, represent systems using “generalized coordinates”, which sparsely encode degrees of freedom rather than full body states. Generalized coordinates offer advantages such as preventing bodies connected by joints from dislocating (because there is no degree of freedom for such displacement). In our approach, however, such representations do not admit sharing as naturally because there are different input and output representations for a body depending on the system’s constraints.

Additionally, it contains the magnitude of the actions applied to the different joints in the corresponding edges.

Graph networks.

The GN architectures introduced here generalize interaction networks (IN) (Battaglia et al., 2016)

in several ways. They include global representations and outputs for the state of a system, as well as per-edge outputs. They are defined as “graph2graph” modules (i.e., they map input graphs to output graphs with different edge, node, and global features), which can be composed in deep and recurrent neural network (RNN) configurations. A core GN block (Figure 

2b) contains three sub-functions—edge-wise, , node-wise, , and global, 

—which can be implemented using standard neural networks. Here we use multi-layer perceptrons (MLP). A single feedforward GN pass can be viewed as one step of message-passing on a graph

(Gilmer et al., 2017), where is first applied to update all edges, is then applied to update all nodes, and is finally applied to update the global feature. See Algorithm 1 for details.

  Input: Graph,
  for each edge  do
     Gather sender and receiver nodes
     Compute output edges,
  end for
  for each node  do
     Aggregate per receiver,
     Compute node-wise features,
  end for
  Aggregate all edges and nodes ,
  Compute global features,
  Output: Graph,
Algorithm 1 Graph network, GN


Figure 3: Evaluation rollout in a Swimmer6. Trajectory videos are here: link-P.F.S6. (a) Frames of ground truth and predicted states over a 100 step trajectory. (b-e) State sequence predictions for link #3 of the Swimmer. The subplots are (b) -position, (c) -quaternion orientation, (d) -linear velocity, and (e) -angular velocity. [au] indicates arbitrary units.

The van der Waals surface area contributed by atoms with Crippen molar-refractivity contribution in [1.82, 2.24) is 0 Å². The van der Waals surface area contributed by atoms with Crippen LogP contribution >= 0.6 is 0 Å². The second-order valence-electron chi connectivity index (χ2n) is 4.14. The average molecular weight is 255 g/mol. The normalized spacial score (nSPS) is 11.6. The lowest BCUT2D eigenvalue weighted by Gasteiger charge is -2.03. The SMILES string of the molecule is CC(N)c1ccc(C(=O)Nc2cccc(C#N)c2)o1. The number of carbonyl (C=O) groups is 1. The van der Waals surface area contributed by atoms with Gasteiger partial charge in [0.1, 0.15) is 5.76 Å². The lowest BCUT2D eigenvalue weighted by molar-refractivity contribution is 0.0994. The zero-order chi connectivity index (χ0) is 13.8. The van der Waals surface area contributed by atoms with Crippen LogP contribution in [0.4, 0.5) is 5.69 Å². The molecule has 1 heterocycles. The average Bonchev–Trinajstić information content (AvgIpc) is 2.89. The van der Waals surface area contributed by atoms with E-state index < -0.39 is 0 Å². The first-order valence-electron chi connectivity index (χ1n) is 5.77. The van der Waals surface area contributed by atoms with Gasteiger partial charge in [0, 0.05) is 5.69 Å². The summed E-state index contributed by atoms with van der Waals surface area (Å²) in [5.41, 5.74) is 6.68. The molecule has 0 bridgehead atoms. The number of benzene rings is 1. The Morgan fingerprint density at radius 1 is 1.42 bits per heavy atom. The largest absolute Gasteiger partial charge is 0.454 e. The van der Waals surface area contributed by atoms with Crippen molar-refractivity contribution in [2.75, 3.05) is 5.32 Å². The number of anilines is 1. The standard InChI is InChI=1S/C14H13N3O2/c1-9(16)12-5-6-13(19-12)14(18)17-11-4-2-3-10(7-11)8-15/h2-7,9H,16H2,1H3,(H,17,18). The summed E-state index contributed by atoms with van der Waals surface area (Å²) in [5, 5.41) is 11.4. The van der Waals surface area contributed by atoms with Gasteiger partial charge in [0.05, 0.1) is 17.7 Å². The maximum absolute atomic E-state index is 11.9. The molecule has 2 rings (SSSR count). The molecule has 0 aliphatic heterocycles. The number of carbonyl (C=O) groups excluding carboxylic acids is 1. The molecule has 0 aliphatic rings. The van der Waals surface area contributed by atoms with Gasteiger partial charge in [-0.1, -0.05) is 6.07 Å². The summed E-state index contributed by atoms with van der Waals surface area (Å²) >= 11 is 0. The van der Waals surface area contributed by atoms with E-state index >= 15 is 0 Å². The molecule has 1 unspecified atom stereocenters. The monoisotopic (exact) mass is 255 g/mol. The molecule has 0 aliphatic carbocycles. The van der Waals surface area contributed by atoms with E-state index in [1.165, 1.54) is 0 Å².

Forward models.

For prediction, we introduce a GN-based forward model for learning to predict future states from current ones. It operates on one time-step, and contains two GNs composed sequentially in a “deep” arrangement (unshared parameters; see Figure 2c). The first GN takes an input graph, , and produces a latent graph, . This is concatenated555We define the term “graph-concatenation” as combining two graphs by concatenating their respective edge, node, and global features. We define “graph-splitting” as splitting the edge, node, and global features of one graph to form two new graphs with the same structure. with (e.g., a graph skip connection), and provided as input to the second GN, which returns an output graph, . Our forward model training optimizes the GN so that ’s features reflect predictions about the states of each body across a time-step. The reason we used two GNs was to allow all nodes and edges to communicate with each other through the output from the first GN. Preliminary tests suggested this provided large performance advantages over a single IN/GN (see ablation study in SM Figure H.2).

We also introduce a second, recurrent GN-based forward model, which contains three RNN sub-modules (GRUs, (Cho et al., 2014)) applied across all edges, nodes, and global features, respectively, before being composed with a GN block (see Figure 2d).

Our forward models were all trained to predict state differences, so to compute absolute state predictions we updated the input state with the predicted state difference. To generate a long-range rollout trajectory, we repeatedly fed absolute state predictions and externally specified control inputs back into the model as input, iteratively. As data pre- and post-processing steps, we normalized the inputs and outputs to the GN model.

Inference models.